Background: A proportion of children will experience persistent post-concussion symptoms (PCS) following a mild traumatic brain injury (mTBI). As persistent PCS may be maintained by pathological and psychological factors, this study aimed to describe and evaluate potential pre- and post-injury parent and child predictors of persistent PCS.
Methods: A total of 150 children with mTBI and their parents participated. Parents completed measures of their own distress and children's PCS and health-related quality-of-life (HRQoL) at baseline (reflecting pre-injury function). These measures, as well as measures of children's distress and cognitive function were administered at 6 and 18 months post-injury.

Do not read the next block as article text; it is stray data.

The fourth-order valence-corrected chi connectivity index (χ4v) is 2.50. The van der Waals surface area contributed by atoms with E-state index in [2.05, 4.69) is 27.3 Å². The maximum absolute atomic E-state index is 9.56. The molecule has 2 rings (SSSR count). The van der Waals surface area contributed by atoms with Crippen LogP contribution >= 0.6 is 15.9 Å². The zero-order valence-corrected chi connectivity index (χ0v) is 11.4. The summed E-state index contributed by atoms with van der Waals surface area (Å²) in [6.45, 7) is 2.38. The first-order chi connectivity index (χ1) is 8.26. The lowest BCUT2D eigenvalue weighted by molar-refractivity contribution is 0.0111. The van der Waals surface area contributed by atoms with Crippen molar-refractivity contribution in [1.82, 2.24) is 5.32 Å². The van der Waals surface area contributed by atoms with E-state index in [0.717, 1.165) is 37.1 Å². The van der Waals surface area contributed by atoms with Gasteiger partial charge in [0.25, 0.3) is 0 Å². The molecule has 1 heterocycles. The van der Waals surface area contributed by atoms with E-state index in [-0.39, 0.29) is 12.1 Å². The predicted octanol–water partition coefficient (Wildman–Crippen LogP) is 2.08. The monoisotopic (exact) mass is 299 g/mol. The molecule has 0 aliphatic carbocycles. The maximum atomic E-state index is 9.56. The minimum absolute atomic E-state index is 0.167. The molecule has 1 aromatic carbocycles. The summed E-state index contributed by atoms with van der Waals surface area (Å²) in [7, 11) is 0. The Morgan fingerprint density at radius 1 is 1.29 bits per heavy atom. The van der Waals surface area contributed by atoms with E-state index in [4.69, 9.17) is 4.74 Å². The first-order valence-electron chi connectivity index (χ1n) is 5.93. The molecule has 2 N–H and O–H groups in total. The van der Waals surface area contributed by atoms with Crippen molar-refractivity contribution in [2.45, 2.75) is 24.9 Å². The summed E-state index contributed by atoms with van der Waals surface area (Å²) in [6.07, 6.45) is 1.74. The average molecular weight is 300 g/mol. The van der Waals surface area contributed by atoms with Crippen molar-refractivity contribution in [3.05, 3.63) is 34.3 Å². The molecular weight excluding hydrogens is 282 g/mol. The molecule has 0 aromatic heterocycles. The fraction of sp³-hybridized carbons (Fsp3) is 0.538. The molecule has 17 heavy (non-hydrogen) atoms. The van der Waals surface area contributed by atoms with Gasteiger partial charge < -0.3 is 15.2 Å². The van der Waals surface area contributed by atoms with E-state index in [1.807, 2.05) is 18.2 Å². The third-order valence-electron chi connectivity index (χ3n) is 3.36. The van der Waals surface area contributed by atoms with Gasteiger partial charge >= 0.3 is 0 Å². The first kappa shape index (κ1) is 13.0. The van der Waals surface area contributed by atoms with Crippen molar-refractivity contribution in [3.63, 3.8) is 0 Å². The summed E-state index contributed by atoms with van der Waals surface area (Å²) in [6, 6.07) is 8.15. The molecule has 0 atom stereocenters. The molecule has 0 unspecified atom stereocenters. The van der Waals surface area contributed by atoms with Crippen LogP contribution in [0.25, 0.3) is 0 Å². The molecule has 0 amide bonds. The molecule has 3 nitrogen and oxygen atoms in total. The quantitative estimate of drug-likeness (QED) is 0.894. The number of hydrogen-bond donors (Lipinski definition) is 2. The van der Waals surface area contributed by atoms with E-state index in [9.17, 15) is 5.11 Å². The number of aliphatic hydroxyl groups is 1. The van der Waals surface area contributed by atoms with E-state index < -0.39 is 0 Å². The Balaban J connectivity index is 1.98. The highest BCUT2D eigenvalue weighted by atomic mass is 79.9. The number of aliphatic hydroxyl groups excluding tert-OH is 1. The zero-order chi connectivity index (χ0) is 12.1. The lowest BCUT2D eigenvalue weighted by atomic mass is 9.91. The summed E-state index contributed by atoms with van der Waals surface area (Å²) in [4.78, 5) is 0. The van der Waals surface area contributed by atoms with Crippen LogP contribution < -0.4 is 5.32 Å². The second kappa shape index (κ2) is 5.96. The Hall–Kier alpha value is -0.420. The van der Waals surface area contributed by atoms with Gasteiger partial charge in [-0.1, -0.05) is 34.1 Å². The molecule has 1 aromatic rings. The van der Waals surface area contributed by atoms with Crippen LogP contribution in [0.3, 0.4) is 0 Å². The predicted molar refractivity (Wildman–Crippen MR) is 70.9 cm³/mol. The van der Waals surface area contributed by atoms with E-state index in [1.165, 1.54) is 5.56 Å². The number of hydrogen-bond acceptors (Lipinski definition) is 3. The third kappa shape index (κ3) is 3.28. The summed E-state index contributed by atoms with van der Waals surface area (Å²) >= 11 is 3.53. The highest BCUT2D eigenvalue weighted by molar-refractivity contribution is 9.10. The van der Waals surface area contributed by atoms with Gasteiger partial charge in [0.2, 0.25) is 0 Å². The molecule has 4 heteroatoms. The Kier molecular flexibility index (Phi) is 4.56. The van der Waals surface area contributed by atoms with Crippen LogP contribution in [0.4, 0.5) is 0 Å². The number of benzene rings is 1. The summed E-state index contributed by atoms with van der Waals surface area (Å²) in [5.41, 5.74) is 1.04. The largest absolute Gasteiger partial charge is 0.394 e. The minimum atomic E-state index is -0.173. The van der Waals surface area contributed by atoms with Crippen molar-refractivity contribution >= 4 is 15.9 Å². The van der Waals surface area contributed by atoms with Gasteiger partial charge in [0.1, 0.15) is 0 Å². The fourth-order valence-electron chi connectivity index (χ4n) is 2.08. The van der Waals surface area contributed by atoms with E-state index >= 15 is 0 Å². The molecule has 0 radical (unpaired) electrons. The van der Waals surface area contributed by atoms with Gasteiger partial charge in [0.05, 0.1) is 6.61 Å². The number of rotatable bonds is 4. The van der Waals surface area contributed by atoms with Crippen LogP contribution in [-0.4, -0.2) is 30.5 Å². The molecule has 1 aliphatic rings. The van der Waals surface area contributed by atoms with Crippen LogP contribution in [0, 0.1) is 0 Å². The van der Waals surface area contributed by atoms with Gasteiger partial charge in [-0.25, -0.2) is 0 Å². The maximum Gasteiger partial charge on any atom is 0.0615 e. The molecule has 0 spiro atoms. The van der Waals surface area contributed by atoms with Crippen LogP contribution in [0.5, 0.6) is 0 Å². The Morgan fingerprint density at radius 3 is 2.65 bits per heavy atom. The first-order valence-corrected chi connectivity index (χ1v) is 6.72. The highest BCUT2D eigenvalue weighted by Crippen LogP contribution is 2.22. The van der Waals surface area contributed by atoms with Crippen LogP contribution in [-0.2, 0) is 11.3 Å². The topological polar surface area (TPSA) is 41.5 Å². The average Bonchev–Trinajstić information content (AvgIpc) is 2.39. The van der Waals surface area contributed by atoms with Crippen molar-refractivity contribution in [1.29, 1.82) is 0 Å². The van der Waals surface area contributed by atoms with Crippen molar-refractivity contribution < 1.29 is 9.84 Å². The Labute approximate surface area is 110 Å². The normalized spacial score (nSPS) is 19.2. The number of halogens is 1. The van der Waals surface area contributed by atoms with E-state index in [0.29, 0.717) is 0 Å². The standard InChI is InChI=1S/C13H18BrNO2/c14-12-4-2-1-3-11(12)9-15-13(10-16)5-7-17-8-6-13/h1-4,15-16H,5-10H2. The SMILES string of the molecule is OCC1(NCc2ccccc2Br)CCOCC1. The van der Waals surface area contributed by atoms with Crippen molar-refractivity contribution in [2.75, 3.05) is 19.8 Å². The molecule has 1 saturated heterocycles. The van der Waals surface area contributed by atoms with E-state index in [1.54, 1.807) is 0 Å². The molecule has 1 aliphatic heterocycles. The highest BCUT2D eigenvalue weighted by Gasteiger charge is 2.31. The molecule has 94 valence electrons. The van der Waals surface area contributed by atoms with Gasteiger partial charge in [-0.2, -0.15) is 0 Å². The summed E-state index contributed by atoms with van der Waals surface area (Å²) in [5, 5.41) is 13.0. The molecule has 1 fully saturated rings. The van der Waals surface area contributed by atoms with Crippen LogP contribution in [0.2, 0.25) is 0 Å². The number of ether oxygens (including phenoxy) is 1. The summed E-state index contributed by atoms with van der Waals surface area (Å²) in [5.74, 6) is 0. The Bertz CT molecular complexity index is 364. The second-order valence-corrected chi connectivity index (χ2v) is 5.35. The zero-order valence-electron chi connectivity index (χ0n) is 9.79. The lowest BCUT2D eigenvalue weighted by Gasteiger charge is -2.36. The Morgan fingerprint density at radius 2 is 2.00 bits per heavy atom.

Results: Children's PCS at 6 months post-injury were predicted by both pre-injury parent distress and children's pre-injury PCS. At 18 months post-injury, children's PCS were predicted by higher levels of parent distress and child PCS at 6 months post-injury, as well as poorer post-injury cognitive functioning. Change in PCS between 6-18 months post-injury was predicted by parent's pre-injury anxiety and children's HRQoL.
Conclusions: Children at risk of persistent PCS can be identified by higher levels of pre- and post-injury PCS, parent distress and poorer post-injury cognition. These factors should be addressed by interventions aimed at minimizing the occurrence and impact of child PCS.